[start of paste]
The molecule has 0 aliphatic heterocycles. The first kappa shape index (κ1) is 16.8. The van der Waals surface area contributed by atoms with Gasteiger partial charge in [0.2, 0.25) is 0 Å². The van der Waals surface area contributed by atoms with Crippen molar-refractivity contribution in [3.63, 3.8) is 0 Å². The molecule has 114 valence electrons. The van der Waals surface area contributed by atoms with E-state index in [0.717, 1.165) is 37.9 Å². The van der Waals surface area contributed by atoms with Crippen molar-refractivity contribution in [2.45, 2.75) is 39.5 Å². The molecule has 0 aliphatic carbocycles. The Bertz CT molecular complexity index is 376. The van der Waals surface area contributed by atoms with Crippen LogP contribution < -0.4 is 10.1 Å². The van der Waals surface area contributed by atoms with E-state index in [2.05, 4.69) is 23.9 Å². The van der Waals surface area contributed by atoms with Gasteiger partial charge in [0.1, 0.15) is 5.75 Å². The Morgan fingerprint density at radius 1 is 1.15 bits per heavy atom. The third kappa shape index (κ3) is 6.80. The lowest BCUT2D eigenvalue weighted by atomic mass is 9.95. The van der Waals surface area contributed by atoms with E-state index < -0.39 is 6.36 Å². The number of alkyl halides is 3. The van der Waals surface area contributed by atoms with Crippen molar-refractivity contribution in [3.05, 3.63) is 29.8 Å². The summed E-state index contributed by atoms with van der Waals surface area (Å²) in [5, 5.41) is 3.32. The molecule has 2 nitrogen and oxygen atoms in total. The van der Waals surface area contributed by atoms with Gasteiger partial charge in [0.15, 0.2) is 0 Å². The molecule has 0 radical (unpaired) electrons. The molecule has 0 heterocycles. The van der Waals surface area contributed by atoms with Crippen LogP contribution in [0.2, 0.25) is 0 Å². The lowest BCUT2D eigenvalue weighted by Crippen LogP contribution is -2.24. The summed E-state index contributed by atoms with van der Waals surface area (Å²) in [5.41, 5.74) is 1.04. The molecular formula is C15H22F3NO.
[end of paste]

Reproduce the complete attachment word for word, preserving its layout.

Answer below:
The molecule has 0 aliphatic heterocycles. The first kappa shape index (κ1) is 16.8. The van der Waals surface area contributed by atoms with Gasteiger partial charge in [0.2, 0.25) is 0 Å². The van der Waals surface area contributed by atoms with Crippen molar-refractivity contribution in [3.63, 3.8) is 0 Å². The molecule has 114 valence electrons. The van der Waals surface area contributed by atoms with E-state index in [0.717, 1.165) is 37.9 Å². The van der Waals surface area contributed by atoms with Crippen molar-refractivity contribution in [2.45, 2.75) is 39.5 Å². The molecule has 0 aliphatic carbocycles. The Bertz CT molecular complexity index is 376. The van der Waals surface area contributed by atoms with Crippen LogP contribution < -0.4 is 10.1 Å². The van der Waals surface area contributed by atoms with E-state index in [2.05, 4.69) is 23.9 Å². The van der Waals surface area contributed by atoms with Gasteiger partial charge in [0.1, 0.15) is 5.75 Å². The Morgan fingerprint density at radius 1 is 1.15 bits per heavy atom. The third kappa shape index (κ3) is 6.80. The lowest BCUT2D eigenvalue weighted by atomic mass is 9.95. The van der Waals surface area contributed by atoms with E-state index < -0.39 is 6.36 Å². The number of alkyl halides is 3. The van der Waals surface area contributed by atoms with Crippen molar-refractivity contribution in [3.05, 3.63) is 29.8 Å². The summed E-state index contributed by atoms with van der Waals surface area (Å²) in [5, 5.41) is 3.32. The molecule has 2 nitrogen and oxygen atoms in total. The van der Waals surface area contributed by atoms with Gasteiger partial charge in [0.15, 0.2) is 0 Å². The molecule has 0 radical (unpaired) electrons. The molecule has 0 heterocycles. The van der Waals surface area contributed by atoms with Crippen LogP contribution in [0.2, 0.25) is 0 Å². The lowest BCUT2D eigenvalue weighted by Crippen LogP contribution is -2.24. The summed E-state index contributed by atoms with van der Waals surface area (Å²) in [5.41, 5.74) is 1.04. The molecular formula is C15H22F3NO.